This is the view of political analysts Ralph Mathekga and Thabani Khumalo.
This week, Business Day reported that in their appeal papers over the ruling handed down last week Friday, Zuma’s legal team said the ruling amounted to curtailing Zuma’s right to free speech.
The high court in Durban ruled that Zuma had to apologise to former minister Derek Hanekom and remove his defamatory tweet posted in July.
According to the paper, the former president’s legal representatives also maintained that the instruction by the court would affect Zuma’s obligation to testify before the Zondo Commission, and that he may consider not appearing because of the consequences he might face over the revelations he makes there.
Mathekga said: “It’s a very strange defence; one presumes that the truth is the truth, no matter where you say it.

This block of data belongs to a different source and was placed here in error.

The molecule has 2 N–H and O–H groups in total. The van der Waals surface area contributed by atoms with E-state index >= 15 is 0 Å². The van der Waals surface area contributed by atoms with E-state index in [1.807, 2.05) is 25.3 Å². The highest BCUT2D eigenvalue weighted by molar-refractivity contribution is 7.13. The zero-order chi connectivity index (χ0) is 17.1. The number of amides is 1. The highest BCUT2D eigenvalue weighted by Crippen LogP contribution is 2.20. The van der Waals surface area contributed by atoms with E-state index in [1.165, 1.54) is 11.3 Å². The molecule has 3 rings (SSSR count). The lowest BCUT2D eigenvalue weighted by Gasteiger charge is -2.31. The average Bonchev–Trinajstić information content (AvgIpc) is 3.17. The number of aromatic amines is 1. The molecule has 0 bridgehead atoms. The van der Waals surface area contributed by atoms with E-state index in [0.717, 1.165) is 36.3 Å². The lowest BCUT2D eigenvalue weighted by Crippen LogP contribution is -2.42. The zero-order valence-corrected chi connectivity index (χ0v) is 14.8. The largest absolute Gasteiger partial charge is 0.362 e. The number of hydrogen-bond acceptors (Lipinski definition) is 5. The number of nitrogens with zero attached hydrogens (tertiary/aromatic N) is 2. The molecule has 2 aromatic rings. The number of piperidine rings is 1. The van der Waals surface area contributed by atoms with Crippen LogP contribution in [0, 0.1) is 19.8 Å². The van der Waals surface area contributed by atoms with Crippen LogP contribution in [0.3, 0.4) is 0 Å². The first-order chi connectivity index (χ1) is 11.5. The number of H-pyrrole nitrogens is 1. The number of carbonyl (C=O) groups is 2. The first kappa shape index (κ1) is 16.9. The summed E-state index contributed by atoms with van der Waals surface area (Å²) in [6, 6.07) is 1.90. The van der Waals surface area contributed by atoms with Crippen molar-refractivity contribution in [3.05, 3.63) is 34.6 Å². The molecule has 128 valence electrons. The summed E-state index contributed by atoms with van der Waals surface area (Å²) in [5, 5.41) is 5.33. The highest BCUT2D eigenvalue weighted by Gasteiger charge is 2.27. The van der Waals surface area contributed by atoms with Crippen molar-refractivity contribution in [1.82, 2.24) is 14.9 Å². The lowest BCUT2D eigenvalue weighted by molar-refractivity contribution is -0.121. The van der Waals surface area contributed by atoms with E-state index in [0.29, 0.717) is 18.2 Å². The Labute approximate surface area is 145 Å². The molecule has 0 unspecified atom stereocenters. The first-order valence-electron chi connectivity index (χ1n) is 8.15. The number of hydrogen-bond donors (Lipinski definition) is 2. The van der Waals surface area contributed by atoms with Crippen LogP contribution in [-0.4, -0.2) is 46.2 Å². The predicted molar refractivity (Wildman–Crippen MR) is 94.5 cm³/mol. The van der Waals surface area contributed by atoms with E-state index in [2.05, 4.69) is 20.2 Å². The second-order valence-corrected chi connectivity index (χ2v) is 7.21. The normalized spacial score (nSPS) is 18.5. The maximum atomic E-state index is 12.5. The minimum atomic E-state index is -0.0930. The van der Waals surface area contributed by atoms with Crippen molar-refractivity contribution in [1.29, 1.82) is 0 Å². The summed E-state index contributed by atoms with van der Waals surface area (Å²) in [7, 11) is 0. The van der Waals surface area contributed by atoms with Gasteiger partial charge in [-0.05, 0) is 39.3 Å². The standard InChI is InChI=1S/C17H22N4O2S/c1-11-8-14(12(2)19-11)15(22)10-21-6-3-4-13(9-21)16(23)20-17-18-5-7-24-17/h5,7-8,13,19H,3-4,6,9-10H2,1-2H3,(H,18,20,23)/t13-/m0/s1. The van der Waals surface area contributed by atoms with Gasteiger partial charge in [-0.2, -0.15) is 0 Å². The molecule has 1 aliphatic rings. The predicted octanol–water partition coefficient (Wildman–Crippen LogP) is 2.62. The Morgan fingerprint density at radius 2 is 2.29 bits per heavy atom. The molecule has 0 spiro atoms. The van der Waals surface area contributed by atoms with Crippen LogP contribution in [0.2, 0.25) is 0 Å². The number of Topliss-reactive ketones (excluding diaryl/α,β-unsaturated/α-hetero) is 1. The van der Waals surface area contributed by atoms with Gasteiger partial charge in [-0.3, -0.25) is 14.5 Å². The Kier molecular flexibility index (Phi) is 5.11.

“Zuma is saying he is entitled to make statements he cannot substantiate, and when the court says no you cannot do that, Zuma says he is worried about testifying at the commission. If he is saying things he can substantiate, why that should be a problem?”
Khumalo echoed Mathekga’s sentiments and said by this argument, Zuma could be up to his “old tricks” of trying to avoid answering questions from the commission.
He emphasised that if Zuma was going to tell the commission the truth, there was no need for him to be worried at all, adding that the commission would not be adversely affected by his non-appearance as he was “economical with the truth”.
When asked whether Zuma had been summoned to appear before the commission again, Zondo Commission spokesperson Reverend Mbuyiselo Stemela declined to comment, saying he was not given sufficient time to respond.